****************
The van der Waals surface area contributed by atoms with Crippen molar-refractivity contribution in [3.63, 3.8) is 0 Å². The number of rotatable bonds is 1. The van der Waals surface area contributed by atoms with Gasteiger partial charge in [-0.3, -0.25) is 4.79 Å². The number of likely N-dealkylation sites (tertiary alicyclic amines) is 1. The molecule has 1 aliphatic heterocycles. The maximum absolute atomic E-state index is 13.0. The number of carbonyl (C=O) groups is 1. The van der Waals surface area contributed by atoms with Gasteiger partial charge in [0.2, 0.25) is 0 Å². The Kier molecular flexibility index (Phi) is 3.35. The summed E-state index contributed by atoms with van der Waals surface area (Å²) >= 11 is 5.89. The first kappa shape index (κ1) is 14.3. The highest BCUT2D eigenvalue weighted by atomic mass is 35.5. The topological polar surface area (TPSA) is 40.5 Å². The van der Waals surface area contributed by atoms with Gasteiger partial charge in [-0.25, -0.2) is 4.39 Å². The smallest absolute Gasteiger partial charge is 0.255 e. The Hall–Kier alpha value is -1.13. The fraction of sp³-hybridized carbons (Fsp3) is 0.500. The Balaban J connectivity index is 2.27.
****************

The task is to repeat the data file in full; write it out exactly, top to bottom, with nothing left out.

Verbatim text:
The van der Waals surface area contributed by atoms with Crippen molar-refractivity contribution in [3.63, 3.8) is 0 Å². The number of rotatable bonds is 1. The van der Waals surface area contributed by atoms with Gasteiger partial charge in [-0.3, -0.25) is 4.79 Å². The number of likely N-dealkylation sites (tertiary alicyclic amines) is 1. The molecule has 1 aliphatic heterocycles. The maximum absolute atomic E-state index is 13.0. The number of carbonyl (C=O) groups is 1. The van der Waals surface area contributed by atoms with Gasteiger partial charge in [0.2, 0.25) is 0 Å². The Kier molecular flexibility index (Phi) is 3.35. The summed E-state index contributed by atoms with van der Waals surface area (Å²) >= 11 is 5.89. The first kappa shape index (κ1) is 14.3. The highest BCUT2D eigenvalue weighted by atomic mass is 35.5. The topological polar surface area (TPSA) is 40.5 Å². The van der Waals surface area contributed by atoms with Gasteiger partial charge in [-0.25, -0.2) is 4.39 Å². The smallest absolute Gasteiger partial charge is 0.255 e. The Hall–Kier alpha value is -1.13. The fraction of sp³-hybridized carbons (Fsp3) is 0.500. The Balaban J connectivity index is 2.27.